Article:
"Squaring the circle" as a metaphor

The futility of exercises aimed at finding the quadrature of the circle has lent itself to metaphors describing a hopeless, meaningless, or vain undertaking.

For example, in Spanish, the expression "descubriste la cuadratura del círculo" ("you discovered the quadrature of the circle") is often used derisively to dismiss claims that someone has found a simple solution to a particularly hard or intractable problem.

Claims of circle squaring

Connection with the longitude problem

The mathematical proof that the quadrature of the circle is impossible using only compass and straightedge has not proved to be a hindrance to the many people who have invested years in this problem anyway. Having squared the circle is a famous crank assertion. (See also pseudomathematics.) In his old age, the English philosopher Thomas Hobbes convinced himself that he had succeeded in squaring the circle.

During the 18th and 19th century, the notion that the problem of squaring the circle was somehow related to the longitude problem seems to have become prevalent among would-be circle squarers. Using "cyclometer" for circle-squarer, Augustus de Morgan wrote in 1872:

Montucla says, speaking of France, that he finds three notions prevalent among cyclometers: 1. That there is a large reward offered for success; 2. That the longitude problem depends on that success; 3. That the solution is the great end and object of geometry. The same three notions are equally prevalent among the same class in England. No reward has ever been offered by the government of either country.[10]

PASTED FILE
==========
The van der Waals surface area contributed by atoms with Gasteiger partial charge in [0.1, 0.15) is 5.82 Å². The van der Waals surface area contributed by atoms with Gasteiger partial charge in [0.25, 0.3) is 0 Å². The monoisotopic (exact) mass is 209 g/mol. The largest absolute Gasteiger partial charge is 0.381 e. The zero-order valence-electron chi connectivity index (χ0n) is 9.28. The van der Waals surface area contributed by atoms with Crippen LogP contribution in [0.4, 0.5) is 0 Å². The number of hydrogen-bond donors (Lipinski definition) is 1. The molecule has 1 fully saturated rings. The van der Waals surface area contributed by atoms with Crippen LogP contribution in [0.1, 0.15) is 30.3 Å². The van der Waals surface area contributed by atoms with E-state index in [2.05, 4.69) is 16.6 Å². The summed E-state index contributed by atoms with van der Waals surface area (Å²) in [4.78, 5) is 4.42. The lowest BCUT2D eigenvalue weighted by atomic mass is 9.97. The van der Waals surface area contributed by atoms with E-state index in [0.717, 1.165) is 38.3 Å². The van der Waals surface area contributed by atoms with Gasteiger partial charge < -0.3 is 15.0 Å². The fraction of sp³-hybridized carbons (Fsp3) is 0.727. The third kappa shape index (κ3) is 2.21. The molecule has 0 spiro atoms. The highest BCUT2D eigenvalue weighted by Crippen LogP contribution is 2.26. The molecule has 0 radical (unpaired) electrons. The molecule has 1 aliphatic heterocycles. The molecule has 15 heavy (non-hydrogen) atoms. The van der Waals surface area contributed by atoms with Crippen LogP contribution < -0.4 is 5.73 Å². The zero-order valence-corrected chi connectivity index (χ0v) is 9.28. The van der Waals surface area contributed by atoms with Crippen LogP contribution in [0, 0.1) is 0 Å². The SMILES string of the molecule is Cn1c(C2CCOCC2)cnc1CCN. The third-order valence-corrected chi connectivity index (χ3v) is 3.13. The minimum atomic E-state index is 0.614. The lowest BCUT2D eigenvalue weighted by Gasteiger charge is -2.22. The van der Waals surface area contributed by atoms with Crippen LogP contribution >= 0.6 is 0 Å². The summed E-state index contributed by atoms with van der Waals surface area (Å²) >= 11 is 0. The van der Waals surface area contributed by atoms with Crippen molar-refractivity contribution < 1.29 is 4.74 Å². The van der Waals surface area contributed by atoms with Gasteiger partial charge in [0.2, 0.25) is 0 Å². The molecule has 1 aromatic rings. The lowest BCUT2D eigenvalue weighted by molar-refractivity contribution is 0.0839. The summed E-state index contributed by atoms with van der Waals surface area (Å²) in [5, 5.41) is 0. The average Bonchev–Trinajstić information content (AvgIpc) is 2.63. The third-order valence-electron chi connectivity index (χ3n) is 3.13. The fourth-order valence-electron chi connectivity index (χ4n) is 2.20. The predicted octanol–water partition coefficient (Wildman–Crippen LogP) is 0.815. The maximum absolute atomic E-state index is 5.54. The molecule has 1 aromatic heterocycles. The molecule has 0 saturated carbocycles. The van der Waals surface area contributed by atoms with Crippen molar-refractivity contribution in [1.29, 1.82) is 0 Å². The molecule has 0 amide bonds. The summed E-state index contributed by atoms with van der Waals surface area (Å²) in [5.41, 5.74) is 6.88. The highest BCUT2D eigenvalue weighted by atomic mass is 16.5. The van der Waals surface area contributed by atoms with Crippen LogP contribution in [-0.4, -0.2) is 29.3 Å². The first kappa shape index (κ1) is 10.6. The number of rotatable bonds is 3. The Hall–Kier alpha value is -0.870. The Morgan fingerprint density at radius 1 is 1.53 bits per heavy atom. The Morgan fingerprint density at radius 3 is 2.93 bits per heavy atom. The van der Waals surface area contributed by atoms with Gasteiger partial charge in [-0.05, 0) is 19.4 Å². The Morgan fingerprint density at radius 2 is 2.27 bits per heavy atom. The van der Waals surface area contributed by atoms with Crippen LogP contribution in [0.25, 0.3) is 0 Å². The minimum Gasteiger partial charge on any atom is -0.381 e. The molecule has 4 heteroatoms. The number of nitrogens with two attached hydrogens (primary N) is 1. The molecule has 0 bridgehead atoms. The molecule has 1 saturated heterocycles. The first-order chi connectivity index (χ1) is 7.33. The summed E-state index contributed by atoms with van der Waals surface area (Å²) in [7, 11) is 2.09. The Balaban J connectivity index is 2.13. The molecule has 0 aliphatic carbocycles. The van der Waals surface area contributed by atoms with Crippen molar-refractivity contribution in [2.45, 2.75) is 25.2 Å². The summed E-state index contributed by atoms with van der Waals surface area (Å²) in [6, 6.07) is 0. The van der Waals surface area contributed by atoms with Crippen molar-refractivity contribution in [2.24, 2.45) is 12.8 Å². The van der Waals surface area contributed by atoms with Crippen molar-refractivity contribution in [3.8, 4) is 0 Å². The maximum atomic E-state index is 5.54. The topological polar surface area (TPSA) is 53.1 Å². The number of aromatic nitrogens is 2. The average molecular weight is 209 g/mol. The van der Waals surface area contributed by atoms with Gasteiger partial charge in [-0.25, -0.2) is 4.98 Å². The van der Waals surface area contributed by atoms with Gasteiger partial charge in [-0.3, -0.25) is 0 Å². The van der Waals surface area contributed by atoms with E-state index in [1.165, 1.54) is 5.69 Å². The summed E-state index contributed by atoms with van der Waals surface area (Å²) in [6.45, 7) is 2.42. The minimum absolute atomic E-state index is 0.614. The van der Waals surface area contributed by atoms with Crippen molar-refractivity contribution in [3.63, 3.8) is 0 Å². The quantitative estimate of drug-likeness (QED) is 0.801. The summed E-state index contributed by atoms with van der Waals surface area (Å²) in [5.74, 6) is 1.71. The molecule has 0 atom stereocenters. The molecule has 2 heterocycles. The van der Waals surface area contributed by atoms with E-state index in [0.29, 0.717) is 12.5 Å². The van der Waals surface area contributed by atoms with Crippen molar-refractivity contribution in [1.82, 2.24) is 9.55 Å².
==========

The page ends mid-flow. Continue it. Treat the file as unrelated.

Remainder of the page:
Although from 1714 to 1828 the British government did indeed sponsor a £20,000 prize for finding a solution to the longitude problem, exactly why the connection was made to squaring the circle is not clear; especially since two non-geometric methods (the astronomical method of lunar distances and the mechanical chronometer) had been found by the late 1760s. De Morgan goes on to say that "[t]he longitude problem in no way depends upon perfect solution; existing approximations are sufficient to a point of accuracy far beyond what can be wanted." In his book, de Morgan also mentions receiving many threatening letters from would-be circle squarers, accusing him of trying to "cheat them out of their prize".